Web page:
Luxury handbags are being counterfeited with increasing sophistication – but a startup in New York has developed a gadget that can detect them with better than 98% accuracy.
Sophisticated knock-offs can be difficult to spot, even for experts.
It takes years of experience to see mistakes in the grain of the leather, or issues with the stitching – and even then there is a lot of guesswork involved.
New York startup Entrupy believes it has developed technology that can solve those issues.
Using a handheld microscope camera and computer vision software, the company claims its tech can spot fakes for 11 brands, including Chanel, Gucci and Louis Vuitton, with better than 98% accuracy.
Second-hand clothes stores use specialist staff to detect counterfeits, but as Entrupy’s co-founder Vidyuth Srinivasan told Bloomberg, “for businesses that are growing, that’s not a scalable solution”.
The team worked with Yann LeCun, one of the most respected researchers in the computer vision space and the director of Facebook’s artificial intelligence research team, as well as an angel investor, to get things rolling.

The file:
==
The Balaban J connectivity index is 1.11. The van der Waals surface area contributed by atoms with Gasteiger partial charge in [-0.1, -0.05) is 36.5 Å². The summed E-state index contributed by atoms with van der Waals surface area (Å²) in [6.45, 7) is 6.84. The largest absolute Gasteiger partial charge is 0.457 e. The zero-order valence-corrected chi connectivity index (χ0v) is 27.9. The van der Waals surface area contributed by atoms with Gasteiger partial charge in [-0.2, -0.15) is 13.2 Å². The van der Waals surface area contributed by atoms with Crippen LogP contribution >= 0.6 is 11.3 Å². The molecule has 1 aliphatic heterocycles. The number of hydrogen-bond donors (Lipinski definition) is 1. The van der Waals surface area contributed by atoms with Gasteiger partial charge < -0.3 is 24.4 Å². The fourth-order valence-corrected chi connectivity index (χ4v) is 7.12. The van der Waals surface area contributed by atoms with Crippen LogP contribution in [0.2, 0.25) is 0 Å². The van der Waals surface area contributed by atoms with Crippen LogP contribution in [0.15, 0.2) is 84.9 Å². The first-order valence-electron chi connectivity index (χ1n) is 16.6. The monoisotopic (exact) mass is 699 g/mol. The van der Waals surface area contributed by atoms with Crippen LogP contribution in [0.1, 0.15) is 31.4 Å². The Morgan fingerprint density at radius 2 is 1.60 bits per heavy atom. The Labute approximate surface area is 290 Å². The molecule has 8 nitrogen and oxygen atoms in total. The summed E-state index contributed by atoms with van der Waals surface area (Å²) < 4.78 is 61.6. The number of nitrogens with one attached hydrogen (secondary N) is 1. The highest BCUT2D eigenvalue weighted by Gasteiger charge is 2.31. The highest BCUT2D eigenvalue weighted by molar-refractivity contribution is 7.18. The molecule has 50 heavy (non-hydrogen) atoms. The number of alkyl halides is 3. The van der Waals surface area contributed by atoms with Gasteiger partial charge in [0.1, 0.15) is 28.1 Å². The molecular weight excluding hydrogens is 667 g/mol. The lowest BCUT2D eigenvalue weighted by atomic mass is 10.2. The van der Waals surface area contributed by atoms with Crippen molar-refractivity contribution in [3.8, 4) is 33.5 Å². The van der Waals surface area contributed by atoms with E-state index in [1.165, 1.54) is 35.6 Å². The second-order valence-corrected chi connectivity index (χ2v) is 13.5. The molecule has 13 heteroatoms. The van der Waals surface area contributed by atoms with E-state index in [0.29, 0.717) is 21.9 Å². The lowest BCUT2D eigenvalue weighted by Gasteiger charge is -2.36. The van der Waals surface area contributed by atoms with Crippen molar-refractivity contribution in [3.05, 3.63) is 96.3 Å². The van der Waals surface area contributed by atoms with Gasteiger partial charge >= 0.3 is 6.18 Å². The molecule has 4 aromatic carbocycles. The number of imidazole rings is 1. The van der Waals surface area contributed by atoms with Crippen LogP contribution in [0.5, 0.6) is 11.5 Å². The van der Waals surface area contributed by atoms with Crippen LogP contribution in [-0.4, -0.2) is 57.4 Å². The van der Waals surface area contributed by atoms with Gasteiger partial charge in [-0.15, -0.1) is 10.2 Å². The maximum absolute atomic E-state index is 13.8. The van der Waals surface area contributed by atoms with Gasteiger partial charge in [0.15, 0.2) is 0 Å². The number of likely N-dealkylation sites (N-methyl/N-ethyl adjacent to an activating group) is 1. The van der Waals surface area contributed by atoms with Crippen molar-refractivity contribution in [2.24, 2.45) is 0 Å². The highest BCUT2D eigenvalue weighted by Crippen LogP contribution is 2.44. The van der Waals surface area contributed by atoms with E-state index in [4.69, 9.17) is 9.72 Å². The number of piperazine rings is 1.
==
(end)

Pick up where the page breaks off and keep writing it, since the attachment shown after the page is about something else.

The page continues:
Mr Srinivasan founded Entrupy with a hunch that computer algorithms could be trained to distinguish genuine luxury handbags from counterfeits.
Entrupy does not have a relationship with the fashion brands themselves, according to Mr Srinivasan, who told Bloomberg the brands prefer not to acknowledge there is a second-hand market for their products.
As more high-end fashion commerce moves online, however, retailers active in that space are pursuing methods to ensure their customers keep coming back.
The startup says it has around 160 business customers, including online retailers, who want to ensure their products are what they are selling them as.
The device can be leased by customers for an initial fee of $299 (£231) and monthly plans start from $99 (£76.5) per month.